Continue reading at https://multiplesclerosis.net/caregiver/i-just-keep-going-and-going-and-going/

Spring Into Action

Are you prepared to spring into action for an emergency? Just because you are a full time caregiver, doesn’t mean the world stops sending you other challenges so you can focus on the one needing your care.  Most of us have other family members—children, parents, siblings, even close friends or others who are near and dear to our hearts.  What happens when they have a crisis and they need you? It’s a good idea to have a plan in place for just such an emergency.
Last weekend, my Mom seemed to be having a stroke.  Suddenly, she could not say what she wanted to say but instead a weird combination of words came out.  She was fully alert and aware that her words were garbled but unable to get what was thought in her head to come out of her mouth. Thought there were no other symptoms of a stroke, dysphasia is a potential sign of stroke and one that should not be ignored so I needed to get her to the emergency room.

It’s important in times of crisis, to be able to sit aside as much emotion as possible so that fear and anxiety does not prohibit you from reacting.  Having originally been trained as a nurse, I had experience is becoming “clinical,” that is you start assessing major bodily functions, determine what is working and what is not and then plan quickly to take whatever necessary steps come next. Living in rural Virginia, our rescue squad is volunteer and doesn’t always have a team at the station plus the rule in an emergency is to take the patient to the nearest emergency room.  I wanted her to go where her medical records were located if possible and since there was no breathing concern and other vital signs were stable, I realized the quickest way to get her there was to take her myself.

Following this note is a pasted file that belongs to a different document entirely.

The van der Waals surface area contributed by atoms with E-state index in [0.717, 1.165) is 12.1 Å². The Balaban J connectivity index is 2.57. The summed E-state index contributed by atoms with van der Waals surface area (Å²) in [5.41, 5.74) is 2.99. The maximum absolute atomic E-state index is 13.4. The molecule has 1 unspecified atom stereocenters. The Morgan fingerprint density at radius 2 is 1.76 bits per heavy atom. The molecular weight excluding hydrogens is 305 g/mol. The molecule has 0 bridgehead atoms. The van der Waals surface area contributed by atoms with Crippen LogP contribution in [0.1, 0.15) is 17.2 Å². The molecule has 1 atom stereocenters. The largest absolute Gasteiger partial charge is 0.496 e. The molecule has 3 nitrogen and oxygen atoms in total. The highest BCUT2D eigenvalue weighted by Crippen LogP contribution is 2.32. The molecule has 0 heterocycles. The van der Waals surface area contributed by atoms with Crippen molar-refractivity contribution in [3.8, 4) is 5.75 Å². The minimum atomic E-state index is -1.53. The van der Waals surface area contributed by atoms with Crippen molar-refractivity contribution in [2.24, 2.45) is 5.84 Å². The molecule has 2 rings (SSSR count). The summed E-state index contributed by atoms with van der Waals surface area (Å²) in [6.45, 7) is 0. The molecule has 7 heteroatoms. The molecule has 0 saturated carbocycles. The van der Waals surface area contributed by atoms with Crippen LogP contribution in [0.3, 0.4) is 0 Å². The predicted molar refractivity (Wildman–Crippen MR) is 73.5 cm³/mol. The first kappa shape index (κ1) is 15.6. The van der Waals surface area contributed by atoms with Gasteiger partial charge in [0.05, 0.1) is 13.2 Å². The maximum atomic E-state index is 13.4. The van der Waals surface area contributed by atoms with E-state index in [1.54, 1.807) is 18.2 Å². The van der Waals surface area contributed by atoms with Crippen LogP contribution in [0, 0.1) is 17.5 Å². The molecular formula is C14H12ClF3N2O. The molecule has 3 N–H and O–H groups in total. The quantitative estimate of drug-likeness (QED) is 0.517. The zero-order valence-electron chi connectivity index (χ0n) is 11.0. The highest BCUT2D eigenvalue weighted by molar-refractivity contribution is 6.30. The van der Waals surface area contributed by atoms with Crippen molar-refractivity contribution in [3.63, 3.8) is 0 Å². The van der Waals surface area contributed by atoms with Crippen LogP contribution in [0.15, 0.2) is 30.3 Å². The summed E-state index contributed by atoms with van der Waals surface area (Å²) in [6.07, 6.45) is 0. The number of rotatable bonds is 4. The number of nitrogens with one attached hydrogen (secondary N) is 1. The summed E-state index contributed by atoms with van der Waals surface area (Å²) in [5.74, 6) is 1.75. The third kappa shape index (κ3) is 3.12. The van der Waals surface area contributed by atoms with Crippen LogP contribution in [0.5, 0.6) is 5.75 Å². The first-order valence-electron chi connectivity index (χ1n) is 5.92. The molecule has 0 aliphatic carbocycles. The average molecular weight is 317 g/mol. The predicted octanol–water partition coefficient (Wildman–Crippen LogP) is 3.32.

Unfortunately, taking Lynn with us was out of the question.  I could not manage to care for him and my Mom at the same time so as I was having Dad help Mom get ready to go to the hospital, I immediately put an indwelling catheter into Lynn so that someone else in my family could stay with him.  Then I called his son, to come spend the night just in case but he lived an hour away; so I called my daughter who only lives 10 minutes away and she came right over.  She finished helping my parents get ready while I pulled together Lynn’s essentials—catheter (done), night time medications(assembled and labeled), morning medications (assembled and labeled), instructions for other comfort needs (written and placed on kitchen table.)  Checked and double-checked.  Lynn had or was about to have all he needed for me to leave immediately and stay away several hours.

My family has learned that when I call for help, it usually means I need to be relieved of Lynn’s care for an extended time. They have made a commitment to do what they can to always be there for us and having the knowledge of that commitment gives me such peace knowing that they have my back where he is concerned. I have an emergency folder prepared in case something happened to me and I can’t do the prep work for when I’m not here.  It’s good to have that available and to update it periodically since care for anyone with a long term condition can change over time.
continue reading at: http://multiplesclerosis.net/living-with-ms/spring-into-action/